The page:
Webb among Park's potential spoilers at St. Andrews
ST. ANDREWS, Scotland – Karrie Webb didn’t think she’d make it back to the Old Course before she retired.
The seven-time major champion stood behind the 18th green at St. Andrews, steps away from the grandiose R&A clubhouse, and marveled that a women’s professional event had returned to these hallowed grounds in such a short time.
“I was overwhelmed by the moment of us playing a British Open here,” Webb said of her 2007 experience. This time around she’s more settled, but the cool factor remains.
Webb comes into this week’s championship hot off a victory on the Ladies European Tour. The 38-year-old closed with a 65 at the Ladies European Masters to win for the third time this season (two on the LET and one LPGA). Webb’s 39 career LPGA victories make her the winningest active player on tour, with Juli Inkster coming in second with 31. She is ranked No. 6 in the world.
Though Webb hasn’t won a major since 2006, she’s a solid pick to spoil Inbee Park’s fun. Among those in the field this week, only Inkster has as many major titles.
Creamer considers Webb and Inkster her LPGA role models. She loves the way they grind and the way they compete with an almost palpable intensity.
“I have so much respect for what (Webb) has done,” Creamer said. “I don’t think she has gotten the credit she deserves.”
The serious-minded Aussie called the Old Course a quirky links track, saying she has played here 11 times and is still learning which lines to take off the tee.
There’s no better way to come into a tournament than in winning form, and Webb credits her success to work with longtime instructor Ian Triggs two weekends ago. Triggs noticed Webb’s ball position had moved too far back, and a quick, but slightly uncomfortable, change led to immediate improvement.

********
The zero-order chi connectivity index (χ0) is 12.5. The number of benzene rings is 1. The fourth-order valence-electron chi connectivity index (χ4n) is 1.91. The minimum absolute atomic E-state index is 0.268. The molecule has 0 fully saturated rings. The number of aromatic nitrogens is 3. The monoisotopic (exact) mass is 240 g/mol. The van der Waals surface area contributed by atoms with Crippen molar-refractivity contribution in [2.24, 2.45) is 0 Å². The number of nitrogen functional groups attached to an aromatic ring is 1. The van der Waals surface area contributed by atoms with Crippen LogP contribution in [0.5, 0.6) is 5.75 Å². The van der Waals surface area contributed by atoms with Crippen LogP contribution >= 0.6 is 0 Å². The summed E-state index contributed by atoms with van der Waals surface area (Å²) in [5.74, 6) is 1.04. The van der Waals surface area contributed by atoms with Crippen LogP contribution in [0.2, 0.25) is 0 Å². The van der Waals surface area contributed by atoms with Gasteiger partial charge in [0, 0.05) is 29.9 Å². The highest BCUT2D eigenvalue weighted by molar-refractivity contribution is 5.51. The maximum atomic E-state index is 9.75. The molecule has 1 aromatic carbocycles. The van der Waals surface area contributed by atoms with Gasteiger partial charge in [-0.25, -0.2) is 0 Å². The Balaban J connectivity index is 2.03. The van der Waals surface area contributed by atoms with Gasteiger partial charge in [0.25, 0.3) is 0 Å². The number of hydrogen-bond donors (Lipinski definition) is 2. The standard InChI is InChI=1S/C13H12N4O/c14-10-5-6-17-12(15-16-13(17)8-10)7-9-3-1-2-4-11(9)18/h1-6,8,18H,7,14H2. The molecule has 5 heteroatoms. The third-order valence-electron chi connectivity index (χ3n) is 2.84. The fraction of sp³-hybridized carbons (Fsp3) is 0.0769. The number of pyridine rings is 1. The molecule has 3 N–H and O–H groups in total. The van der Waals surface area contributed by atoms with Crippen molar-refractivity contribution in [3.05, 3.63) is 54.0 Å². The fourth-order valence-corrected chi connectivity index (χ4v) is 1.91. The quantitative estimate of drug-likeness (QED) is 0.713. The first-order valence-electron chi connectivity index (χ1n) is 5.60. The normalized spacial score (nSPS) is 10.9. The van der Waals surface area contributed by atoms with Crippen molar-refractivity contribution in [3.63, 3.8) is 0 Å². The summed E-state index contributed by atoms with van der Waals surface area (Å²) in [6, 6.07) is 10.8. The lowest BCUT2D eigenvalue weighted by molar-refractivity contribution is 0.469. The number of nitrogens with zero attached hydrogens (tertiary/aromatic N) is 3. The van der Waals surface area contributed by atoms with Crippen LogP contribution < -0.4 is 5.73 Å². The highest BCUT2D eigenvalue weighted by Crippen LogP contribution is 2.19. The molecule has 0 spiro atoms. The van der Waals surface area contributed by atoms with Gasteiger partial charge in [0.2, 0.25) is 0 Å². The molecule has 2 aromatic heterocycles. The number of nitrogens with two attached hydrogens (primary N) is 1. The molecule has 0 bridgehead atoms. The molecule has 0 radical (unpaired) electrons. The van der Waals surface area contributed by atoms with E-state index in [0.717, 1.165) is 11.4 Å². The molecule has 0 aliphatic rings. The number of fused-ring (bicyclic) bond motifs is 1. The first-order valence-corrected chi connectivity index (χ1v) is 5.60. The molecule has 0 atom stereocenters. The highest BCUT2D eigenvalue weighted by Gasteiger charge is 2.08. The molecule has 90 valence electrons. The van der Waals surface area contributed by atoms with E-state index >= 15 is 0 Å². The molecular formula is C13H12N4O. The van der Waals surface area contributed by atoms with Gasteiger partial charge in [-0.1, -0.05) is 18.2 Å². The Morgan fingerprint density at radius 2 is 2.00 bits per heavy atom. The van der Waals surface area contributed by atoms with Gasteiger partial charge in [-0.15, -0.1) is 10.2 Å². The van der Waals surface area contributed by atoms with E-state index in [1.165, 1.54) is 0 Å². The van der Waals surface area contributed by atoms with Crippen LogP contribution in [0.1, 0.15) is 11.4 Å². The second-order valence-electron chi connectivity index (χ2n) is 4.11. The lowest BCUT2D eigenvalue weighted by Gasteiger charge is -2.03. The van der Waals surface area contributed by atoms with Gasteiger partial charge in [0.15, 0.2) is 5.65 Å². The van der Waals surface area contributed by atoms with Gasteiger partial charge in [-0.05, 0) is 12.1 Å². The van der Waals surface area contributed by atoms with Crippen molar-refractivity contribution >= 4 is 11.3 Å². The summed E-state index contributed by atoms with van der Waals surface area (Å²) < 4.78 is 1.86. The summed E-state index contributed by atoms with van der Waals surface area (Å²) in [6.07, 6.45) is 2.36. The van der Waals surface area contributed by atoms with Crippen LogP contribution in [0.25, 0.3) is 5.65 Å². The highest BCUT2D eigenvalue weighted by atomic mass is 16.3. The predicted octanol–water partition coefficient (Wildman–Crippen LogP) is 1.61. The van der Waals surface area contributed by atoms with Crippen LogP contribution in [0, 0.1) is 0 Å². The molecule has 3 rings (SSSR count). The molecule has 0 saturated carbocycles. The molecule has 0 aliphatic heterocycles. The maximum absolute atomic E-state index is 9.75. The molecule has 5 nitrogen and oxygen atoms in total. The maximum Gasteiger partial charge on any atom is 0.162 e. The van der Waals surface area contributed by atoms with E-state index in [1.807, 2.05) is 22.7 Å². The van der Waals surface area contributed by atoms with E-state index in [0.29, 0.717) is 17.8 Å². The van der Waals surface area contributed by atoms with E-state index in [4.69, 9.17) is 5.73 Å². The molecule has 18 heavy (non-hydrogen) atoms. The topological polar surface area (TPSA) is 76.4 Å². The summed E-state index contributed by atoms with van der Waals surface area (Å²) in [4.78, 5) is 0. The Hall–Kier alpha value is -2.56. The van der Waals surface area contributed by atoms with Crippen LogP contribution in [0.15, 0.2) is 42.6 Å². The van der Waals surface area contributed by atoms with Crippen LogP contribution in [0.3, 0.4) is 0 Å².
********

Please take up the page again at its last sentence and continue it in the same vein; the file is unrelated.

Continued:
“For it to click that quickly and in a tournament,” she said, “I loved seeing that.”
Webb will begin her quest for a second Women’s British Open title at 6:41 a.m. Thursday alongside Stacy Lewis and Mika Miyazato. She had that same tee time two years ago at Carnoustie and thought she’d never see it again. (Actually, several of the game’s biggest names tee off before 7 a.m. local time.)
Webb, first-time winner of what the LPGA calls the Super Career Grand Slam (winner of all five majors played in her time), knows what it’s like to win back-to-back majors (2001) and remembers the endless talk leading up to a possible third.
“It’s bigger than just winning a tournament,” Webb said. “You’re in the elite part of the record books forever.”
It would’ve meant a great deal to Webb, who respects greatly what Park already has accomplished. Webb thinks a Park victory here on Sunday should give her the Grand Slam, regardless of what happens at Evian.
“If a guy wins four in a year and woman wins five, are you classifying that as the same?” Webb asked. “It’s better.”
Paula Creamer happens to agree with Webb’s stance, but Stacy Lewis feels differently. Lewis thinks Park needs to sweep all five to take the Grand Slam.
What they have in common: all want to play the part of spoiler.